Sunday, 25 February 2007

Review: The Solid Mandala, Patrick White (1966)

Chapters one and four are like bookends. Chapter two is life according to Waldo and chapter three is life according to Arthur.

For me, a major theme is suburbia triumphans. The aggregate of the stories of Waldo and Arthur is strong authorial disapproval of the deadening effect of suburban normality. Only Arthur really fits in, but we don’t see that until chapter three. In chapter two, Waldo can be observed slowly unravelling as he attempts to stake out his own territory in a landscape devoid of poetry, and that values only the most banal of excesses. For me, the first chapter defines the boundaries with a firm hand. This is what the brothers have to deal with. This is what will determine their futures. This, I feel White is saying, is Australian life.

Mrs Poulter performs several roles. She is, first of all, a foil to the twins' abiding difference. She represents the norm. As an outsider herself, she can sympathise with them. And she provides Arthur with the kind of companionship she is unable to get from her husband, who is sketched out in the most perfunctory way by the author. She is a link with the world.

The other link is also an outsider. Dulcie also doesn't quite fit into the Australian suburban world. She, also, develops a close relationship with Arthur. Waldo's attempts to get closer are mechanical. His romantic ideas are absolutely ordinary and thus doomed to fail.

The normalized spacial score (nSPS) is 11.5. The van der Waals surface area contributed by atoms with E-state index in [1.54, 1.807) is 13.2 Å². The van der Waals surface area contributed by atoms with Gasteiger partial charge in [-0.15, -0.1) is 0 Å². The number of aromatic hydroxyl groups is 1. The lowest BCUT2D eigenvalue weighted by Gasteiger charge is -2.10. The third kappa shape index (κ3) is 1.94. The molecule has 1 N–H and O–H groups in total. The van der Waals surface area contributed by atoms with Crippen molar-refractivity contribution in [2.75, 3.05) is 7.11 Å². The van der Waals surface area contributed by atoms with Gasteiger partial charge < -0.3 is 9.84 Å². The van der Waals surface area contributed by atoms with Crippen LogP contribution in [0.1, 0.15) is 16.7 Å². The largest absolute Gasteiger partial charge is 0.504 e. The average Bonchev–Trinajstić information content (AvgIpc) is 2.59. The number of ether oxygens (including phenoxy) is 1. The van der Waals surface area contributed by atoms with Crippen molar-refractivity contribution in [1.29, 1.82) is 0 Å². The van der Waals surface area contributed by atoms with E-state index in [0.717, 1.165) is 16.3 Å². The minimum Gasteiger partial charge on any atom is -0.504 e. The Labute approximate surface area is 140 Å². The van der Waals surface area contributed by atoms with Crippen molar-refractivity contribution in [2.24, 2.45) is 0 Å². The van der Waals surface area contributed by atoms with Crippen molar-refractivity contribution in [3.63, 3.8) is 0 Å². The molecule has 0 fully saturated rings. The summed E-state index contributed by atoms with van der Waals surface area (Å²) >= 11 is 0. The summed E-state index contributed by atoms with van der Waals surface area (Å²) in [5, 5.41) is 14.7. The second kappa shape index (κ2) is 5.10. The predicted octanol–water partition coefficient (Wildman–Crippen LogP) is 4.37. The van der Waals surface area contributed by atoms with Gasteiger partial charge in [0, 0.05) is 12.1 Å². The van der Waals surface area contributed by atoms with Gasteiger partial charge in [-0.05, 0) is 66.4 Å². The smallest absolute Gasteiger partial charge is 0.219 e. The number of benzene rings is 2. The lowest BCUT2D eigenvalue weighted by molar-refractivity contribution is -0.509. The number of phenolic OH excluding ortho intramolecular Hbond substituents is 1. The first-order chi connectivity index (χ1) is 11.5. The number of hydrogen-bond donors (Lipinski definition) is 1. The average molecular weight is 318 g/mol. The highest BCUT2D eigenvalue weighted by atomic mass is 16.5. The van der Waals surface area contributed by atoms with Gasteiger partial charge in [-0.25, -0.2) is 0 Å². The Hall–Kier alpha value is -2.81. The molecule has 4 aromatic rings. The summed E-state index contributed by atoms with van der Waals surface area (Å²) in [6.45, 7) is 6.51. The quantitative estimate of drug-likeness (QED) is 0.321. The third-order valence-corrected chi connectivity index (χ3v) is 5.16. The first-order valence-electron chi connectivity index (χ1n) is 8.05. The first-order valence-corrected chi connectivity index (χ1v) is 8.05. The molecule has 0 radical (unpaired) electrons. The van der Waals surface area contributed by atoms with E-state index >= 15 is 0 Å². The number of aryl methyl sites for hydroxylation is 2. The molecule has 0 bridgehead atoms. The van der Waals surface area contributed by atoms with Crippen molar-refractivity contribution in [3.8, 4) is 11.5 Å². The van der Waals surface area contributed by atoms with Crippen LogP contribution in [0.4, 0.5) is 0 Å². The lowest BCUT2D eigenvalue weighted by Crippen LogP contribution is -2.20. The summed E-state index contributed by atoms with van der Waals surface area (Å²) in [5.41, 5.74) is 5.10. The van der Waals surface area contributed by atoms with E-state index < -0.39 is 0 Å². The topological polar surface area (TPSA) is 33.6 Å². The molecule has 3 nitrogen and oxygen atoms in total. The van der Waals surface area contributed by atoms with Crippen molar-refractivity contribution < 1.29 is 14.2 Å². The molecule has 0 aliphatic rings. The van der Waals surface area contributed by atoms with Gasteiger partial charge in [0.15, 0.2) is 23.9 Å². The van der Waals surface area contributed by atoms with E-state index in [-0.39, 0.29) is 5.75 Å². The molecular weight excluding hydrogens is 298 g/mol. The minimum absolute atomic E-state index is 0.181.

The most important relationship is, of course, that which exists between Arthur and Waldo. But it is under extreme pressure due to Waldo's sense of what is expected of him as a social being. Unlike Arthur, he is shackled to the ordinary and never manages to escape its influence. It is, in fact, Arthur who injects poetry into their lives, although Waldo is the one who is supposed to have intellectual feelings. His imagination does not allow him to realise them, however, and he is doomed to recognising what he is unable to produce himself. It is a severe sentence.

Their parents are also outsiders. Their father is one because he likes to read and he is a committed atheist. Their mother is one because she is from another country and has an opinion of her station in life that separates her from her surroundings.

The main characters struggle to fit into suburbia's tight waistcoat, and are not easy in their skins. Even Arthur, whose poetic flights charm Mrs Poulter for a while, is forced to restrain himself, especially after Waldo retires and they are forced into each other's company on a daily basis.

White is a careful wordsmith. The words are chosen with great circumspection, yet they flow together with great ease. This is a wonderful work of art.

3 comments:

kimbofo said...

I'm still ploughing through chapter 2 but am enjoying it. I agree with your view that the book rails against suburbia. Have you ever read 'My Brother Jack'? There's a lot of similarities here -- Waldo reminds me very much of David Meredith.

Ian G. said...

What is about the suburban fringes that Patrick White attacks? For most of the story Terminus Road is country.

It is not so much the Australian landscape that is devoid of poetry (c.f. Tree of Man and Voss) but Waldo himself. Arthur exudes the poetic.

Clearly, the Brown family and their friends are outsiders, but who are the insiders? Lost souls like Mr and Mrs Dun, Bill Poulter, Mr Crankshaw, Mr Allwright and Mrs Mutton? Johnny Haynes, the bully?

What about the gloriously ironic and euphorically happy ending where Arthur and Mrs Poulter plan to consummate their idyllic relationship in a ‘nut house’?

IuniElle said...

I will soon begin reading this book.. but do you know if there's a movie made after it? 10x!